• Scott Burt says:

        Great question. I could give a couple dozen examples from the past 5–7 years, but I will stick with the current. We found that we had put a disproportionate amount of energy into marketing from ’07-09. Disproportionate to our ideal crew size. We were generating more work than we could reasonably do. So, it made sense to figure out how to maximize the amount of work we could do, without compromising quality and customer experience. Is it possible to do more work in less time and do it better? We spent months in Q4 of ’10 to launch more efficiently in Q1 of ’11. By looking at all of our field processes, it became clear that there were gaps that needed to be filled. Eliminating repetitive, tedious manual work through better equipment became the theme. We need a sprayer that will do this…we need a sander/abrasive/dust control system that will do that. Taking the time to research every single possible option in equipment that would make our lives easier, our jobs more efficient and our company more profitable started to emerge. Then, it became an exercise in training and implementation…its endless, but when you see gains at every step, you go deeper. It’s that sort of thing…links between field efficiency and profitability. That is what I mean by looking within, instead of just blaming external forces that dont allow us to continue with the way we had always done it. Times change, we have to change.

        • FatherandSonPainting,Inc. says:

          Thank you Scott. The focus for us now is on systems creation, training, implementaion and employee incentives. Little steps at a time. I am finding that there are some organizations out there with some helpful templates and so forth to help make this process a little easier.

          I like the idea of controlling workload relative to crew configuration. I need to keep that in check. There have been some baited lines out there lately.

          • Scott Burt says:

            Thats a great place to start. Whichever aspect you are looking at, just dont take your eyes completely off the rest. Look for connections between them. Its exciting.

  5. Father a says:

    ” I have alot more friends and colleagues in the industry now than I had two years ago.

    Reflection basically comes in two flavors. You either blame external forces that are out of your control and settle into a miserable martyrdom of complacency, or you identify the deficiencies in yourself and your business and dig deeper for the self-discipline to correct them, and the management skills to make it stick. ”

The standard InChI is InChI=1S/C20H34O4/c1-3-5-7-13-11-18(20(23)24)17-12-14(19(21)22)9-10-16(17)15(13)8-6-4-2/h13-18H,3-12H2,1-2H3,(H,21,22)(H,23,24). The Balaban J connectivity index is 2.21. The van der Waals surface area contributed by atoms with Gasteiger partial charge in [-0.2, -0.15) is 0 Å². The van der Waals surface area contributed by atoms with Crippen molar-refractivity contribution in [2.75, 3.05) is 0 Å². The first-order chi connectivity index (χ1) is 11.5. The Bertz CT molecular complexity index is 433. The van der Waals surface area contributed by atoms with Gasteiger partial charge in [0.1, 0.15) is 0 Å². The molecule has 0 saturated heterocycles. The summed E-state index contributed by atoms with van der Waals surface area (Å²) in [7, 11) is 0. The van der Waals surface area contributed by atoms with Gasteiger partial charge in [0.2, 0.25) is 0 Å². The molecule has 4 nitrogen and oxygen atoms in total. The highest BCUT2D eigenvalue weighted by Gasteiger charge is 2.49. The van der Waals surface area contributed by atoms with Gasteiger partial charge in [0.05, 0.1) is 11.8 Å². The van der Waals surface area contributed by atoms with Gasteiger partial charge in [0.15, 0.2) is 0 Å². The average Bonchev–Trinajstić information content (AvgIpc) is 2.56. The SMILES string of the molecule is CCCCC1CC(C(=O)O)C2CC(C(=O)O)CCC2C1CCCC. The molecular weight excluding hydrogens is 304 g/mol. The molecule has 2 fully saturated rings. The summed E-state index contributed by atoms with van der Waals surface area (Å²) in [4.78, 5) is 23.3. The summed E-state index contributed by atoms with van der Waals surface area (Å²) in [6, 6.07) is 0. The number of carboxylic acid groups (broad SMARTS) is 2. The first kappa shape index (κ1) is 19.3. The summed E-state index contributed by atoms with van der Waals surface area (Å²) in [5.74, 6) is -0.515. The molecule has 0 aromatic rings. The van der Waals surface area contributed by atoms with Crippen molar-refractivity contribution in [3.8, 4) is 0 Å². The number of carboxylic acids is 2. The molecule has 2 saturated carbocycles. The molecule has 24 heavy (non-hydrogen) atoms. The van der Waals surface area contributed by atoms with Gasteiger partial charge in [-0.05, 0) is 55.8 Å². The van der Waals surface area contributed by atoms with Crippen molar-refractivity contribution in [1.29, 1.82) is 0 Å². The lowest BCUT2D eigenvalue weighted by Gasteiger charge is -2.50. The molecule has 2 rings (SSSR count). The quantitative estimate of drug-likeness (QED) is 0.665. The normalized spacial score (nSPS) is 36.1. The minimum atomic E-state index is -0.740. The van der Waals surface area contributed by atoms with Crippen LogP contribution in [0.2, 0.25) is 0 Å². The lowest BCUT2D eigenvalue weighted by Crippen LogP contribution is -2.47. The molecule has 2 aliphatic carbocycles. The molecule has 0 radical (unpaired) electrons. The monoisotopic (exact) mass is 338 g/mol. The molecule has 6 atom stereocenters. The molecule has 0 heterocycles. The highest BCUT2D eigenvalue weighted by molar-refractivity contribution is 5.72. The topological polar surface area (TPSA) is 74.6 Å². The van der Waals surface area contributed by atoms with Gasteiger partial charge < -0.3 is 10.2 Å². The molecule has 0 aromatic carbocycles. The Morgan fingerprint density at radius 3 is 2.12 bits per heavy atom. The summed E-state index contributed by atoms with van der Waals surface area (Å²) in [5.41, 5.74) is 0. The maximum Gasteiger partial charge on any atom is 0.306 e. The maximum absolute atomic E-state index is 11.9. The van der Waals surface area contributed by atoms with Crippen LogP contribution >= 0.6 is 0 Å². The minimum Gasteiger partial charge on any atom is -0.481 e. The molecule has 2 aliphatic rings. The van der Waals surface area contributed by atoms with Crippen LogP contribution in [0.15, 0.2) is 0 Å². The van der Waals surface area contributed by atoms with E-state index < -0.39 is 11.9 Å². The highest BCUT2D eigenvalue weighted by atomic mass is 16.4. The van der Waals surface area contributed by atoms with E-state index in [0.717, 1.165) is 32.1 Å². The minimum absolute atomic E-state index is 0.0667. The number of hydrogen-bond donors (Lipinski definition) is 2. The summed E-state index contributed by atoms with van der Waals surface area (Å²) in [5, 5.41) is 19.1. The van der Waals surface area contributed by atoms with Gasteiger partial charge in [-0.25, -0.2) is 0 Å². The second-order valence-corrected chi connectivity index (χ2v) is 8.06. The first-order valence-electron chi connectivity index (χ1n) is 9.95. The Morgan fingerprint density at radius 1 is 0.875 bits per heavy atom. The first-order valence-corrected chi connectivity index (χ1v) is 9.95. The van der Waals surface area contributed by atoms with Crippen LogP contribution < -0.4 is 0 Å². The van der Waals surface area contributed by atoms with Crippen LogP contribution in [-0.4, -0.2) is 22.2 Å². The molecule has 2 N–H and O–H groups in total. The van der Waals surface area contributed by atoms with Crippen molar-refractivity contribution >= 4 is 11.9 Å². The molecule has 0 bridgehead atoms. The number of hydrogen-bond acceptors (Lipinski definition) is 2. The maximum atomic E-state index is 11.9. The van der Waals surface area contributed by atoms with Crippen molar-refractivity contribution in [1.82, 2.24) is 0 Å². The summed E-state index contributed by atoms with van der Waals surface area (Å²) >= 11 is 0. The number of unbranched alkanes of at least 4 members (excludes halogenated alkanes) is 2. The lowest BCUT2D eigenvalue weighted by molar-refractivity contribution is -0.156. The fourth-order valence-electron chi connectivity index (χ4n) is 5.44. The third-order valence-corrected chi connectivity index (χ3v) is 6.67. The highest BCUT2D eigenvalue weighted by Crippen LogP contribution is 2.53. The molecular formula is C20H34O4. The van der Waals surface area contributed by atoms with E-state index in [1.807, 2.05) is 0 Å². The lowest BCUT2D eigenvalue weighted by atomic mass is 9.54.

Scott,

    Funny thing is I was exactly there up until about 3:00 am this morning. I stay there lately. Did a little writing about it before finally falling asleep. I wonder sometimes what to think of coincedentals such as this. I am thankful to see I am maybe not so crazy after all.

    • Scott Burt says:

      Maybe there is a paint contractor collective consciousness starting to take root. 🙂 A life unexamined…you know…

      • FatherandSonPainting,Inc. says:

        I think some of the leaders in this industry that taught me how to apply paint are now teaching me some other valuable lessons in contracting as well. You may very well be onto something with that collective consciousness idea.

  6. Scott Burt says:

    Nick

    Thanks for the kind words. There are alot of good contractors around the country, and I am lucky to connect with many of them. I am glad you found this site, as proper investment in equipment that drives efficiency and quality will continue to emerge as the most reliable route to profitability in a market that has changed greatly in the past decade. Wow, that’s a mouthful, but it is what I think.

  7. Nick says:

    After reading your article I can tell you are a very qualified paint contractor. I mean craftsman. If I was hiring for paint work, I would hope that you would be the one to show up at my door. I am in the exact same position as you. I offer the highest quality paint service that is available (often I offer it without being able to charge for it either). There is a constant struggle to compete pricing with Joe-Shmoe at every job, BUT it is up to the paint craftsman to explain the differences he is offering and advantages he/she has over the competition. Its a tough world out there these days, but I’ve been busier than ever and am still able to offer high quality results. You must qualify your customer as to the type/quality of work he/she requires.